Pros: overtime was banked and could be used for vacation time or cashed out, weekends off with little call
Cons: horrible work atmosphere, management with closed door policy, lazy co-workers
A typical day at work involved checking in with clients and with other staff involved with clients, and documenting interactions and interventions. Most of my work was independent of others and the volume of work was high. There was very little consistent, reliable support, even from those with jobs that included providing support.
On a typical day I heard "that's not my job" way too many times when listening to interactions between co-workers.
I learned how government offices can make problems when problems don't exist and how they can turn small problems into catastrophes. I also learned how avoid these problems in order to do my work in such a way that nobody suffered and my clients benefited.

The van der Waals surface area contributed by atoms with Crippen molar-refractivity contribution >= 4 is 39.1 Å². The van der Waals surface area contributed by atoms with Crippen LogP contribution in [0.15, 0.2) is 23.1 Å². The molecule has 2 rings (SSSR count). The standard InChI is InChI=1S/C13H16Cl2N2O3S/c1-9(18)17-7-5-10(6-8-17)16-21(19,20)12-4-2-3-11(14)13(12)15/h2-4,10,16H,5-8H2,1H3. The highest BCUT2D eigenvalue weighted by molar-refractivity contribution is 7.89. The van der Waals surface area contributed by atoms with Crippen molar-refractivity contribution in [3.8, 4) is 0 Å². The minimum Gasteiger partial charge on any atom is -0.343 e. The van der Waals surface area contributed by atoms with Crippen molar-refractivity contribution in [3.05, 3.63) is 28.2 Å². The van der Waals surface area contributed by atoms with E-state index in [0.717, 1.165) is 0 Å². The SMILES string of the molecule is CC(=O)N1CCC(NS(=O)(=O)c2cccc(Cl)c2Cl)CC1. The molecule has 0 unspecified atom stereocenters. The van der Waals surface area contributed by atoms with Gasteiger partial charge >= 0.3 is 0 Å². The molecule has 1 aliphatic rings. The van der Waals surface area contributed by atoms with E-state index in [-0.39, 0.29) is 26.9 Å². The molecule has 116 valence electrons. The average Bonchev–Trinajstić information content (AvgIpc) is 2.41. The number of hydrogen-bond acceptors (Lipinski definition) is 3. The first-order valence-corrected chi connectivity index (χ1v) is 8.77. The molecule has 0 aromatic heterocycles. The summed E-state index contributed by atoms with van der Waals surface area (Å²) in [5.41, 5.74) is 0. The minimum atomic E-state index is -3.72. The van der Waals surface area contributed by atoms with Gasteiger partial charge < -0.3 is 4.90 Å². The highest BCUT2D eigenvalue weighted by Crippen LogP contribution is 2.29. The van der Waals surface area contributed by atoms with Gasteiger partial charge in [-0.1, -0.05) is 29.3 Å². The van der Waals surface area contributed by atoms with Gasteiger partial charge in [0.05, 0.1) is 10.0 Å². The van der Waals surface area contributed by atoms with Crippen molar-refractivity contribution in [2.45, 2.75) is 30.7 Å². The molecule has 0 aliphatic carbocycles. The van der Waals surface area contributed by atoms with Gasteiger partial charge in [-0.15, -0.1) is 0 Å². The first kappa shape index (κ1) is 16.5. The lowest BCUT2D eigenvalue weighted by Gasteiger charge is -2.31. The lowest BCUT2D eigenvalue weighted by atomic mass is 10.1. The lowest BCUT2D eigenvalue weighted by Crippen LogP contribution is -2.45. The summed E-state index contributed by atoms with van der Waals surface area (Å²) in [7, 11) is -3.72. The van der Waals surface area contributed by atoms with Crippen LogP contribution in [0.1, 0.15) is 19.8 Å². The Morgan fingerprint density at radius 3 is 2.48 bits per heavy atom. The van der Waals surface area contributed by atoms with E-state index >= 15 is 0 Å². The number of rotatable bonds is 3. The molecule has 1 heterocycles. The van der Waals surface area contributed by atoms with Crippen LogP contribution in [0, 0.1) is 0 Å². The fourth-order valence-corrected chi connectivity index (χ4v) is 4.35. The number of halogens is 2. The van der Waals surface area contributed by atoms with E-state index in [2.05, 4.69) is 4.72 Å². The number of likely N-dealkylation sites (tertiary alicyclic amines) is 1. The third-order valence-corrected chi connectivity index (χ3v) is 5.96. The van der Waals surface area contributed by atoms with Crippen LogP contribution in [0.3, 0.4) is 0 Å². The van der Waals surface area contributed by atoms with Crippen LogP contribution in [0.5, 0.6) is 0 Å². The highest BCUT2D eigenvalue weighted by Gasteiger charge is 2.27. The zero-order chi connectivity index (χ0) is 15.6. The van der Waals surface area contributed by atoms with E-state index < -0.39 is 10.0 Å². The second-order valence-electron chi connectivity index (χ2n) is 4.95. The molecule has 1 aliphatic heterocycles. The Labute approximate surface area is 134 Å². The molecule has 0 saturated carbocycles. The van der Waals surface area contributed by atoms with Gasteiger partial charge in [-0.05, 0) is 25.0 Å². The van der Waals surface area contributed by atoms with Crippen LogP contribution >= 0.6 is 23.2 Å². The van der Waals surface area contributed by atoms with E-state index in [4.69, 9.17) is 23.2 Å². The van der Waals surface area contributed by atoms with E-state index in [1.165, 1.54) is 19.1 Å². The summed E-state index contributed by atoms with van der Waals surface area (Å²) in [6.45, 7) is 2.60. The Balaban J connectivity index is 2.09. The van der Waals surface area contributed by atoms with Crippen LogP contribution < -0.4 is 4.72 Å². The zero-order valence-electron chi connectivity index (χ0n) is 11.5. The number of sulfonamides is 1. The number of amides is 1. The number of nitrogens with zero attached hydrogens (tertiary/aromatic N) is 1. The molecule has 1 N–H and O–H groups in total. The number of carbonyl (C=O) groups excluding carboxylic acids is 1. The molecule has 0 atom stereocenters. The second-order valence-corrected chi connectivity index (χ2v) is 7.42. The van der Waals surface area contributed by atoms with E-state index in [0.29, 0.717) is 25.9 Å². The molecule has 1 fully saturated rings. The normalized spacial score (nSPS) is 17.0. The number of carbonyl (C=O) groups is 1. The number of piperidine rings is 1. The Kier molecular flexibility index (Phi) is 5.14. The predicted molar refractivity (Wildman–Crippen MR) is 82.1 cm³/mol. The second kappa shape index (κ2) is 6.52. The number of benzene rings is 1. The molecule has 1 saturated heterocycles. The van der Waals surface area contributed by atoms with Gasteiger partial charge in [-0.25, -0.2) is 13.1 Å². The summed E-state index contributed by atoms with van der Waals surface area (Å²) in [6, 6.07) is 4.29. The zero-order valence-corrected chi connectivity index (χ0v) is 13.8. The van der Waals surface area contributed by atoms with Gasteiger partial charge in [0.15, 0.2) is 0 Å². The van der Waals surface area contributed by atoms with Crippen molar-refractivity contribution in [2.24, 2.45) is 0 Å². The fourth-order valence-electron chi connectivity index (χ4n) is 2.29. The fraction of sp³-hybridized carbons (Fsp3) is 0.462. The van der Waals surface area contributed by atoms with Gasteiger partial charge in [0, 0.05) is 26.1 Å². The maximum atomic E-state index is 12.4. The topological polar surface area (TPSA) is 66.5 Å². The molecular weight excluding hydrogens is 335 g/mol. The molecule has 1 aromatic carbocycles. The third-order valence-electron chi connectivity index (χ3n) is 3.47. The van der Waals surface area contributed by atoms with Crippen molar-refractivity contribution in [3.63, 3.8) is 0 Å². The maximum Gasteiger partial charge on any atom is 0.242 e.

Management was best described as iron fisted in a haphazard sort of way.
I had several dynamite co-workers, but many who were miraculously terrible.
The hardest part of the job was trying to help families with minimal resources at my disposal.
The most enjoyable part of the job was interacting with the public.